Highly anticipated, Elena Ferrante’s first work since her acclaimed Neapolitan series does not disappoint. Ferrante’s signature voice never falters, and while The Lying Life of Adults mostly touches on similar themes to her other works, it strikes a new tone while exploring adolescence, family, and loss of innocence.
Isabel Wilkerson$32.00 $29.44
Everyone needs to listen to Isabel Wilkerson! Her new book, Caste: The Origins of Our Discontent, is an incredible overview of the racial caste system in present-day America. With her signature thoroughness and clarity, Wilkerson has written a book of utmost importance.
Hiroko Oyamada$12.95 $11.91
Hiroko Oyamada’s fiction is elegant and unsettling at the same time. A surreal journey through an underground world in the Japanese countryside, The Hole is a page turner with a flavor like no other.
Fernanda Melchor$16.95 $15.59
Now out in paperback, the electric debut of Mexican writer Fernanda Melchor is a dizzying ride through a small Mexican village after the murder of “the Witch.” Equal parts ferocious and tender, Hurricane Season contains the stunning voice of a writer to be watched.
Brit Bennett$27.00 $24.84
A story of two Black twin sisters from Louisiana whose lives diverge sharply, The Vanishing Half achieves the finest literary excellence while also being an astute social commentary on race, passing, and sisterhood. It is also notable for the inclusion of a trans character who is well-developed but not the focus of the story. Well written, complex, and elegantly structured, this book will be hard to put down.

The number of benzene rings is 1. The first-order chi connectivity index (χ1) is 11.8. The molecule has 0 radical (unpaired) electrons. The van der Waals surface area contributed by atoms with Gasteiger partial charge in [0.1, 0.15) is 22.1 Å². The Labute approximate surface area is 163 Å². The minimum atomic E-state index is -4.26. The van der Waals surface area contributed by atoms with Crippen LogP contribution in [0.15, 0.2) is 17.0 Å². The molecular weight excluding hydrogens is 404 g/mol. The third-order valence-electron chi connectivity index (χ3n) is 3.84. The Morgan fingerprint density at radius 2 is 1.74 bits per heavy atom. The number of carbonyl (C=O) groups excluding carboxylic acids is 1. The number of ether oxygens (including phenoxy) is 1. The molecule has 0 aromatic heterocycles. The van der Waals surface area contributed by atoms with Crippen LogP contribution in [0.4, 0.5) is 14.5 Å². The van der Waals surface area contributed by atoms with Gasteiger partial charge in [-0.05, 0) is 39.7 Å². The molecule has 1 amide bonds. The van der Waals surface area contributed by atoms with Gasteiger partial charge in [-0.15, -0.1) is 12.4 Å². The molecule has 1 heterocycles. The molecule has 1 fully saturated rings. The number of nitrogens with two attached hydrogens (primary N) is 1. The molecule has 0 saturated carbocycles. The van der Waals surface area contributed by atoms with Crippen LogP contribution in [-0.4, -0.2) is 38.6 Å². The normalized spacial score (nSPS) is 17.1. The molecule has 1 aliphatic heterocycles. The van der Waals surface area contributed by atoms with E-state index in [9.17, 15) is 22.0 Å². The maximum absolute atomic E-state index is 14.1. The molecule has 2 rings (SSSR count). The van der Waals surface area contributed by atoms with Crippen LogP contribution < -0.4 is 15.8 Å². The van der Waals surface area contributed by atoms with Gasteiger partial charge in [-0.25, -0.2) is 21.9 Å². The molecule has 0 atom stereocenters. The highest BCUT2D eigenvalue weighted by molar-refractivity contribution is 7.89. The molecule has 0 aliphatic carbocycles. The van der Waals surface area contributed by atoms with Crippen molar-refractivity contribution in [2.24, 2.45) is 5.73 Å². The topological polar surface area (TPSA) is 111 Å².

Trisha Low$16.95 $15.59
I loved this contemporary take on western migration as quest and metaphor, a sort of travelogue through the spoiled landscape of late capitalism, lightened (and darkened) by the sly and touching observations of the author. Trisha Low's book-length essay reads like a novel and functions as a road map to survival in our rather strange times. —Owen
Lynda Barry$22.95 $21.11
In Making Comics, the great-hearted and very funny Lynda Barry creates a classroom in which all of us can be re-introduced to our own drawing kid genius. —Kimn
Anna Burns$16.00 $14.72
Don’t be intimidated by the unconventional structure...the story is so riveting and the terror so real that you will hear the narrator’s voice long after you finish reading. —Owen
Olga Tokarczuk$27.00 $24.84
Lighthearted and humorous, this is the most purely enjoyable book I've read this year. The eccentric narrator of Drive Your Plow Over the Bones of the Dead will pull you over to her side immediately in Olga Tokarczuk's warm, endearing story about a string of bizarre deaths in a remote Polish village and the men who dismiss old women as crazy. —Kalie
Lydia Davis$30.00 $27.60
We’re so lucky to get this chance to peer into Lydia Davis’s brain. These essays will delight, amuse, and enrich your understanding of writing, process, and the world around us. —Kalie
Miriam Toews$16.00 $14.72
I loved this book. Toews uses an unusual format — the minutes of a meeting— to weave a surprisingly compelling story and set of characters. Toews’ women are complex and fully realized, and capable of bringing humor into a conversation where they contemplate the unthinkable. —Francesca
A wonderful, in-depth engagement with the love of these two Bay Area legends, their work, and the spaces they shared and opened up to larger art communities and close friends. For anyone who found themselves in awe of SFMOMA's recent Jess show and wanted more! —Noah
Donna de la Perriere$15.95